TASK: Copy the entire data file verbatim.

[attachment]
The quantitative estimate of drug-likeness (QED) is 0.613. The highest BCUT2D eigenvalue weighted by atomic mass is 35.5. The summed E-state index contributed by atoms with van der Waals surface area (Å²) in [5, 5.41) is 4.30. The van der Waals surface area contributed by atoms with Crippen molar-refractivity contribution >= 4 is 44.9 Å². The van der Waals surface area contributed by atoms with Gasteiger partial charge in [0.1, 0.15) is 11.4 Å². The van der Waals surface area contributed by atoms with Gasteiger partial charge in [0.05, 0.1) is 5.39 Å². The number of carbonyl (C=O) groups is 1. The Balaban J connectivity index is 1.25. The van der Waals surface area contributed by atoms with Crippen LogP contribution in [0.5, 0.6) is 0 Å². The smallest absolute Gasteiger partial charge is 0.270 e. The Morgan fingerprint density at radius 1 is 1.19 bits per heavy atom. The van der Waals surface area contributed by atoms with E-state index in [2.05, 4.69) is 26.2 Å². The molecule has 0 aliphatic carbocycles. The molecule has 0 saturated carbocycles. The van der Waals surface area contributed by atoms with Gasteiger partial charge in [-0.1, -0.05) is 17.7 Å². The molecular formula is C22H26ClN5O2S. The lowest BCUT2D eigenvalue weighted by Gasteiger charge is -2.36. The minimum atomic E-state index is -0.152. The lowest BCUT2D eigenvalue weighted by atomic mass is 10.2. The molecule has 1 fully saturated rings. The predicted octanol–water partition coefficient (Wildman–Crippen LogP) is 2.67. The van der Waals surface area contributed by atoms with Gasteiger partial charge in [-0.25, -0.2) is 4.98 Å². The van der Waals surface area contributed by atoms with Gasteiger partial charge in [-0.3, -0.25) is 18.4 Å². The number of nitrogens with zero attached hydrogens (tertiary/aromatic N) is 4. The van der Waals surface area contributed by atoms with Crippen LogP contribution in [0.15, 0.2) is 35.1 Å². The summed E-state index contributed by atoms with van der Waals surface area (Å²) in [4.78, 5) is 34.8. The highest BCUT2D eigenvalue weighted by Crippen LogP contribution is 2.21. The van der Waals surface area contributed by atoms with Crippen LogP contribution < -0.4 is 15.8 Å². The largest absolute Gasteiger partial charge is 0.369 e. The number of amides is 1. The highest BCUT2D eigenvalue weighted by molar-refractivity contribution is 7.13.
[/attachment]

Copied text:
The quantitative estimate of drug-likeness (QED) is 0.613. The highest BCUT2D eigenvalue weighted by atomic mass is 35.5. The summed E-state index contributed by atoms with van der Waals surface area (Å²) in [5, 5.41) is 4.30. The van der Waals surface area contributed by atoms with Crippen molar-refractivity contribution >= 4 is 44.9 Å². The van der Waals surface area contributed by atoms with Gasteiger partial charge in [0.1, 0.15) is 11.4 Å². The van der Waals surface area contributed by atoms with Gasteiger partial charge in [0.05, 0.1) is 5.39 Å². The number of carbonyl (C=O) groups is 1. The Balaban J connectivity index is 1.25. The van der Waals surface area contributed by atoms with Crippen LogP contribution in [0.5, 0.6) is 0 Å². The smallest absolute Gasteiger partial charge is 0.270 e. The Morgan fingerprint density at radius 1 is 1.19 bits per heavy atom. The van der Waals surface area contributed by atoms with E-state index in [2.05, 4.69) is 26.2 Å². The molecule has 0 aliphatic carbocycles. The molecule has 0 saturated carbocycles. The van der Waals surface area contributed by atoms with Gasteiger partial charge in [-0.1, -0.05) is 17.7 Å². The molecular formula is C22H26ClN5O2S. The lowest BCUT2D eigenvalue weighted by Gasteiger charge is -2.36. The minimum atomic E-state index is -0.152. The lowest BCUT2D eigenvalue weighted by atomic mass is 10.2. The molecule has 1 fully saturated rings. The predicted octanol–water partition coefficient (Wildman–Crippen LogP) is 2.67. The van der Waals surface area contributed by atoms with Gasteiger partial charge in [-0.25, -0.2) is 4.98 Å². The van der Waals surface area contributed by atoms with Gasteiger partial charge in [-0.3, -0.25) is 18.4 Å². The number of nitrogens with zero attached hydrogens (tertiary/aromatic N) is 4. The van der Waals surface area contributed by atoms with Crippen LogP contribution in [0.15, 0.2) is 35.1 Å². The summed E-state index contributed by atoms with van der Waals surface area (Å²) in [4.78, 5) is 34.8. The highest BCUT2D eigenvalue weighted by Crippen LogP contribution is 2.21. The van der Waals surface area contributed by atoms with Crippen LogP contribution < -0.4 is 15.8 Å². The largest absolute Gasteiger partial charge is 0.369 e. The number of amides is 1. The highest BCUT2D eigenvalue weighted by molar-refractivity contribution is 7.13.